Simon: "Yes, but - the only reason Al Qaeda were able to operate in Iraq in the first place was the US invasion. It's good that a combination of Al Qaeda extremism and some good tactics by US commanders has undermined AQ support amongst Iraqi Sunnis, who now see them as foreign invaders. That doesn't mean they don't see the US as a foreign invader too though, merely that Al Qaeda are so evil that most Iraqi Sunnis are coming to see the US as the lesser of two evils."

That's you Simon. There really is no BUT about it. No qualification here (i.e., but look its still America's fault). A gruesome brutal tyrant is gone. That's what I'm glad to see, and a hope of freedom for millions in a brutal and repressed area of our world. Finally, for the Kurds in the north who've experienced a genocide, a majority of Shia in the south who've lived through the nightmare of mass graves, torture and repression, and the remainder not part of Saddam's police state.

This is a combination of some hard fought trial and error: progressing with the determination of bravery and good will, to produce good tactics and overall composure of personnel, helping to persuade the Iraqi citizenry (having their eyes opened) to know who is putting their lives on the line for them, as opposed to who wants their destruction. You see Simon, al-Queda has become more brutal because of the relationship of the Americans and common Iraqis on the one hand, our troops (and increasingly well trained Iraqi troops) decimating them on the other.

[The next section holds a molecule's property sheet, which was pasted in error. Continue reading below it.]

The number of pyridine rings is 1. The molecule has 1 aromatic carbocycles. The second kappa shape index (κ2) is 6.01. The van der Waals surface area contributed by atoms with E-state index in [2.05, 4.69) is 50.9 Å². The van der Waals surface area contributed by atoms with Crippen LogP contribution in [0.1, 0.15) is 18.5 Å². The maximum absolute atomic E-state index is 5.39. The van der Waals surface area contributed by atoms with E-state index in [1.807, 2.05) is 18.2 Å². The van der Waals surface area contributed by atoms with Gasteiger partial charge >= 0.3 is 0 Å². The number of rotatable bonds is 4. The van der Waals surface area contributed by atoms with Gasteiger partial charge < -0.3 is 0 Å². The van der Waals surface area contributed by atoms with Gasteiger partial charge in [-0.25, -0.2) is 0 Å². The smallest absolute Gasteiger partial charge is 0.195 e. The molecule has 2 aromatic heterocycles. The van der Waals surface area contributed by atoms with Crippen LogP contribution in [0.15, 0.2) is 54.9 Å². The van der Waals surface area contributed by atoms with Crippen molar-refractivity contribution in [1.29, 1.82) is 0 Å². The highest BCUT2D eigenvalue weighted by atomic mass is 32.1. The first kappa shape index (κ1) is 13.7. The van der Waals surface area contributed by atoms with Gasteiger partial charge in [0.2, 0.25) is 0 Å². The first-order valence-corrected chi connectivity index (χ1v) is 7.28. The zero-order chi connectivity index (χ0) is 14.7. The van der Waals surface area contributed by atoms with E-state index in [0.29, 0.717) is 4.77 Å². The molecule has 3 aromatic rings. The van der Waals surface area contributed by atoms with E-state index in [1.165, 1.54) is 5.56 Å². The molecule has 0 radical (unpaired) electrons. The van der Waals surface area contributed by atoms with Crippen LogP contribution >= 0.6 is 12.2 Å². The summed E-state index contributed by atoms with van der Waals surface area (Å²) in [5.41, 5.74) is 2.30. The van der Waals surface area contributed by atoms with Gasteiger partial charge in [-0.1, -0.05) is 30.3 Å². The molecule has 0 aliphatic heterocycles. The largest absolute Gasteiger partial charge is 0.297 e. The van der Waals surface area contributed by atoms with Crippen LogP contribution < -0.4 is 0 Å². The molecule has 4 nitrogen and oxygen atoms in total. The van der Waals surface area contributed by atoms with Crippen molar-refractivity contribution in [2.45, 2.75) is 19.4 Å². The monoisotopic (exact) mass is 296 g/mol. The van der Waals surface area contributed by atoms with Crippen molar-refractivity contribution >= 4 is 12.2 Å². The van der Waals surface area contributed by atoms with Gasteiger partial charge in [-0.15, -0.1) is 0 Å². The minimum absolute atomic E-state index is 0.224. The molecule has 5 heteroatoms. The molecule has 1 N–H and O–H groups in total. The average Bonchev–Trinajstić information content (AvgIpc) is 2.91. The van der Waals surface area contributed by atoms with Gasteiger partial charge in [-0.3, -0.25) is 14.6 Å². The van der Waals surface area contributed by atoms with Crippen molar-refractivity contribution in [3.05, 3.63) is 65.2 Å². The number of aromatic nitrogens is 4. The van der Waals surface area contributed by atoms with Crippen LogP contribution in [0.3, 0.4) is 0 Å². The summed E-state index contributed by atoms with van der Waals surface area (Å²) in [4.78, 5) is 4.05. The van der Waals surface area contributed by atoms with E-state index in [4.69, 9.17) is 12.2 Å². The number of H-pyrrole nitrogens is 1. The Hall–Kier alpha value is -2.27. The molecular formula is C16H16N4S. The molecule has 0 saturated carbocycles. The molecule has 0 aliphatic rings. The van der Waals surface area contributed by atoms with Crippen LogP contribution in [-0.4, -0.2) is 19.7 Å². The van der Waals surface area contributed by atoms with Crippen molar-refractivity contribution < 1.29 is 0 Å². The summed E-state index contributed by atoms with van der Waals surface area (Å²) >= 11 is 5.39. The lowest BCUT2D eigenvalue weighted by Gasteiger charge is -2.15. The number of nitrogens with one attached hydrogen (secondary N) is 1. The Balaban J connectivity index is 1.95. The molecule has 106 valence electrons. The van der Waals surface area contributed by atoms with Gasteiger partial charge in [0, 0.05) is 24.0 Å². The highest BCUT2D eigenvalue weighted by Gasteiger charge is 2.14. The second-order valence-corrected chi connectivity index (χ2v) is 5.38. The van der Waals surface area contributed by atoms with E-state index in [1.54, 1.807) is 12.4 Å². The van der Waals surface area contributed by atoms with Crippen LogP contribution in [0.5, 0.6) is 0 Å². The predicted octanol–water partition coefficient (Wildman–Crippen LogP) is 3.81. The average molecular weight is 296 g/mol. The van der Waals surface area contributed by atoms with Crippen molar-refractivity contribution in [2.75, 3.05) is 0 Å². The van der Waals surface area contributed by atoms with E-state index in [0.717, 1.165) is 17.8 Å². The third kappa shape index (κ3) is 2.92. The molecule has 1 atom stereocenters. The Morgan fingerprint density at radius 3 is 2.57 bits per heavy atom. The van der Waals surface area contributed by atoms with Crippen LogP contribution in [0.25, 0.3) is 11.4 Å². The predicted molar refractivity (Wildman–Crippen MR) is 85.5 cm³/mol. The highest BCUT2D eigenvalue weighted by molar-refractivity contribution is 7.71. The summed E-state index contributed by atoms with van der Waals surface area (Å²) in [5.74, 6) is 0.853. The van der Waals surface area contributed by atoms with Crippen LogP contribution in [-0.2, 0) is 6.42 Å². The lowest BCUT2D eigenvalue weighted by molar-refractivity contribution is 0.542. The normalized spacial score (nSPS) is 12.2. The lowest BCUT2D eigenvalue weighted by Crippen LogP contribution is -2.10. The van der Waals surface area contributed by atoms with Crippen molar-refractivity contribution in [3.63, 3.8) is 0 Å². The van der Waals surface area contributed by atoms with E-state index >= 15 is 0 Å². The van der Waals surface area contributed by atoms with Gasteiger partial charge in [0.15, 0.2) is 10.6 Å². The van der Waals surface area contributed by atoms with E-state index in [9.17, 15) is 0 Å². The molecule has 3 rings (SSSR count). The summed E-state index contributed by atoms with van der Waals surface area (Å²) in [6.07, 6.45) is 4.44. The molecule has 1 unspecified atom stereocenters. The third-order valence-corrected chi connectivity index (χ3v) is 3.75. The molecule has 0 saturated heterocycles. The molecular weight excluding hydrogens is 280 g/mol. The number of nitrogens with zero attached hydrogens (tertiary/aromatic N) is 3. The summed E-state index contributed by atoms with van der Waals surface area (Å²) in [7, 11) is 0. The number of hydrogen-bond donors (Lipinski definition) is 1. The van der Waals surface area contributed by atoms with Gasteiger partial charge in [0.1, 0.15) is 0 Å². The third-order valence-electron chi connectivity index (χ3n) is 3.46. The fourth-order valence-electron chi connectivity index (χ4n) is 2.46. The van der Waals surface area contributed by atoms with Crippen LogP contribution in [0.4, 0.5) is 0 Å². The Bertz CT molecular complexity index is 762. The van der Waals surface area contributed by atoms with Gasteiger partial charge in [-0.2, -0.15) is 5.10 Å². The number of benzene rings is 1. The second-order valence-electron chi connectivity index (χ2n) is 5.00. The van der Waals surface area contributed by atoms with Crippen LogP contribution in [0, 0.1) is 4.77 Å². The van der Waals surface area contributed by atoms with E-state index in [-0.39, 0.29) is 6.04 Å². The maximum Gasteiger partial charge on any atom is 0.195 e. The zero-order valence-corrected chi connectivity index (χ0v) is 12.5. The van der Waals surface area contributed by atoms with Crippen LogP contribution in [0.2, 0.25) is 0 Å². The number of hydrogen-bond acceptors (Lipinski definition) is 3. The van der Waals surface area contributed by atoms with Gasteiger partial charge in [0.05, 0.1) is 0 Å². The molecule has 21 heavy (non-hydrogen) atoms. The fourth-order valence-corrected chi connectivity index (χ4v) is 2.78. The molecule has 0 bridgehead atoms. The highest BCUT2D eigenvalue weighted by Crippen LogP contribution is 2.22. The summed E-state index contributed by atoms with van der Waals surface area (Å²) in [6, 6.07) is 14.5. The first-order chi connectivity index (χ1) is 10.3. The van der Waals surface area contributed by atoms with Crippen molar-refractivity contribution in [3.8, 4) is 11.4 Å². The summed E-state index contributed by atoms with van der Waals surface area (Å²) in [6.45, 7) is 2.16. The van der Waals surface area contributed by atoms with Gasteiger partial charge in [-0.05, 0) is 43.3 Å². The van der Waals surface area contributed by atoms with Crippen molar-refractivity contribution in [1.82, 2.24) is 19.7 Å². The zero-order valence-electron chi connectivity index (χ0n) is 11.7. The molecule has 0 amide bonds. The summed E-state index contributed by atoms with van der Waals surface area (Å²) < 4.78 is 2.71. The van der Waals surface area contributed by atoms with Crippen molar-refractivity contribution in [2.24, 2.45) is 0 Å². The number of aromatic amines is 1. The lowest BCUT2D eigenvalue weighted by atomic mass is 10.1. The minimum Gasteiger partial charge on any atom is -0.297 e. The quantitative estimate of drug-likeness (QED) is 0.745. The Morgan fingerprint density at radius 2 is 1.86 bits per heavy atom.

And we are increasingly seen, not as 'invaders' that are merely less evil compared to al-Queda, Simon (although probably with the remaining holdouts of hardened Sunni, and some of Sadr's men). No Simon I won't let you imply that at all. As time goes on we are seen as occupiers, not evil people. And absolutely needed. The American military, working with the Iraqi military and now Sunni tribal leaders, putting their lives on the line fighting evil fanaticism so Iraqis can live in peace!